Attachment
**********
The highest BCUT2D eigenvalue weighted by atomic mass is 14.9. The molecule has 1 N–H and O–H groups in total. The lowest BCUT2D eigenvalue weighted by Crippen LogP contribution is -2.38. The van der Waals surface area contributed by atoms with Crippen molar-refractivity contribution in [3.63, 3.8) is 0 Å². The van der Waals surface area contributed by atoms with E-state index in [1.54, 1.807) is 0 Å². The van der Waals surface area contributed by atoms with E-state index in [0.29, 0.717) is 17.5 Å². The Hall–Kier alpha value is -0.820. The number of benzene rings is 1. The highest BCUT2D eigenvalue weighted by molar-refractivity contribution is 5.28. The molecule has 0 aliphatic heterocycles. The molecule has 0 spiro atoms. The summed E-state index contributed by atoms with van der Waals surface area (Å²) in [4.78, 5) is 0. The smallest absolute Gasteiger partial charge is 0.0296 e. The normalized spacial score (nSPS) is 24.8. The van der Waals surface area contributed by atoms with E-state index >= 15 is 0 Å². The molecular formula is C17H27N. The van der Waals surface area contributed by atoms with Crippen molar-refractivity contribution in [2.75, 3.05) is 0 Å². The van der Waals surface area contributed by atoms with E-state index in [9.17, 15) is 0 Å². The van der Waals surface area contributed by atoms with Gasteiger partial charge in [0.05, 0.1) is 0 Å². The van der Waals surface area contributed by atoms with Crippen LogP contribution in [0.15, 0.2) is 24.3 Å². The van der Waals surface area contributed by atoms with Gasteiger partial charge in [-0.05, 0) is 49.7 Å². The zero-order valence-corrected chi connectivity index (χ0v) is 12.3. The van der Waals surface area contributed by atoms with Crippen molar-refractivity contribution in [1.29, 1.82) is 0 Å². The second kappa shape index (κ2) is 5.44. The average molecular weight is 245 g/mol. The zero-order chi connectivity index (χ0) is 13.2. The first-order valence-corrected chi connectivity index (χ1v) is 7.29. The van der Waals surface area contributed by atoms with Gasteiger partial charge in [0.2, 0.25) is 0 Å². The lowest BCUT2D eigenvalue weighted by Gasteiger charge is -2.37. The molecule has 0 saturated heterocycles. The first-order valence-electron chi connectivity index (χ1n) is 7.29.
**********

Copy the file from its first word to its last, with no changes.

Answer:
The highest BCUT2D eigenvalue weighted by atomic mass is 14.9. The molecule has 1 N–H and O–H groups in total. The lowest BCUT2D eigenvalue weighted by Crippen LogP contribution is -2.38. The van der Waals surface area contributed by atoms with Crippen molar-refractivity contribution in [3.63, 3.8) is 0 Å². The van der Waals surface area contributed by atoms with E-state index in [1.54, 1.807) is 0 Å². The van der Waals surface area contributed by atoms with E-state index in [0.29, 0.717) is 17.5 Å². The Hall–Kier alpha value is -0.820. The number of benzene rings is 1. The highest BCUT2D eigenvalue weighted by molar-refractivity contribution is 5.28. The molecule has 0 aliphatic heterocycles. The molecule has 0 spiro atoms. The summed E-state index contributed by atoms with van der Waals surface area (Å²) in [4.78, 5) is 0. The smallest absolute Gasteiger partial charge is 0.0296 e. The normalized spacial score (nSPS) is 24.8. The van der Waals surface area contributed by atoms with E-state index >= 15 is 0 Å². The molecular formula is C17H27N. The van der Waals surface area contributed by atoms with Crippen molar-refractivity contribution in [2.75, 3.05) is 0 Å². The van der Waals surface area contributed by atoms with E-state index in [9.17, 15) is 0 Å². The van der Waals surface area contributed by atoms with Gasteiger partial charge in [0.05, 0.1) is 0 Å². The van der Waals surface area contributed by atoms with Crippen LogP contribution in [0.15, 0.2) is 24.3 Å². The van der Waals surface area contributed by atoms with Gasteiger partial charge in [-0.05, 0) is 49.7 Å². The zero-order valence-corrected chi connectivity index (χ0v) is 12.3. The van der Waals surface area contributed by atoms with Crippen molar-refractivity contribution in [1.29, 1.82) is 0 Å². The second kappa shape index (κ2) is 5.44. The average molecular weight is 245 g/mol. The zero-order chi connectivity index (χ0) is 13.2. The first-order valence-corrected chi connectivity index (χ1v) is 7.29. The van der Waals surface area contributed by atoms with Gasteiger partial charge in [0.2, 0.25) is 0 Å². The lowest BCUT2D eigenvalue weighted by Gasteiger charge is -2.37. The molecule has 0 saturated heterocycles. The first-order valence-electron chi connectivity index (χ1n) is 7.29.